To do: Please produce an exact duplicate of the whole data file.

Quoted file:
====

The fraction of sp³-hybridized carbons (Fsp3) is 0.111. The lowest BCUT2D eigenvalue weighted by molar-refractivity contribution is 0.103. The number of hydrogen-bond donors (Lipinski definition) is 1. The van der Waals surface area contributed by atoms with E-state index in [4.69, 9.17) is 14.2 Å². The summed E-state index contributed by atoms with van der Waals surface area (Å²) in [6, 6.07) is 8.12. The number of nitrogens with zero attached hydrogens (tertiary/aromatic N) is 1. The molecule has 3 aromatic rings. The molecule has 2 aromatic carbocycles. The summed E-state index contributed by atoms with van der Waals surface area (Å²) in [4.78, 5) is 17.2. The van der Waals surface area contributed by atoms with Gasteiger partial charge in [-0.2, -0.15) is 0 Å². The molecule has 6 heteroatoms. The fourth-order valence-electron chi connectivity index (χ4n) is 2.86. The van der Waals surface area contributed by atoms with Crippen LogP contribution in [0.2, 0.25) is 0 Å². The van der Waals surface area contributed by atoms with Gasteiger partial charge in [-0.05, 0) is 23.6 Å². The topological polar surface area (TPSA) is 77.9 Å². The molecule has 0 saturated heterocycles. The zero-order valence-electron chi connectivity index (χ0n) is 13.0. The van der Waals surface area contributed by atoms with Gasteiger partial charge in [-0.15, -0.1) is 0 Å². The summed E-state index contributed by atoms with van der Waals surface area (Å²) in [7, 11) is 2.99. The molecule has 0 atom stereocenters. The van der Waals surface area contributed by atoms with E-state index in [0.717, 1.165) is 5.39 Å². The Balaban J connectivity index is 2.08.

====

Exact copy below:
The fraction of sp³-hybridized carbons (Fsp3) is 0.111. The lowest BCUT2D eigenvalue weighted by molar-refractivity contribution is 0.103. The number of hydrogen-bond donors (Lipinski definition) is 1. The van der Waals surface area contributed by atoms with E-state index in [4.69, 9.17) is 14.2 Å². The summed E-state index contributed by atoms with van der Waals surface area (Å²) in [6, 6.07) is 8.12. The number of nitrogens with zero attached hydrogens (tertiary/aromatic N) is 1. The molecule has 3 aromatic rings. The molecule has 2 aromatic carbocycles. The summed E-state index contributed by atoms with van der Waals surface area (Å²) in [4.78, 5) is 17.2. The van der Waals surface area contributed by atoms with Gasteiger partial charge in [-0.2, -0.15) is 0 Å². The molecule has 6 heteroatoms. The fourth-order valence-electron chi connectivity index (χ4n) is 2.86. The van der Waals surface area contributed by atoms with Crippen LogP contribution in [0.2, 0.25) is 0 Å². The van der Waals surface area contributed by atoms with Gasteiger partial charge in [-0.05, 0) is 23.6 Å². The topological polar surface area (TPSA) is 77.9 Å². The molecule has 0 saturated heterocycles. The zero-order valence-electron chi connectivity index (χ0n) is 13.0. The van der Waals surface area contributed by atoms with Gasteiger partial charge in [-0.15, -0.1) is 0 Å². The summed E-state index contributed by atoms with van der Waals surface area (Å²) in [7, 11) is 2.99. The molecule has 0 atom stereocenters. The van der Waals surface area contributed by atoms with E-state index in [0.717, 1.165) is 5.39 Å². The Balaban J connectivity index is 2.08.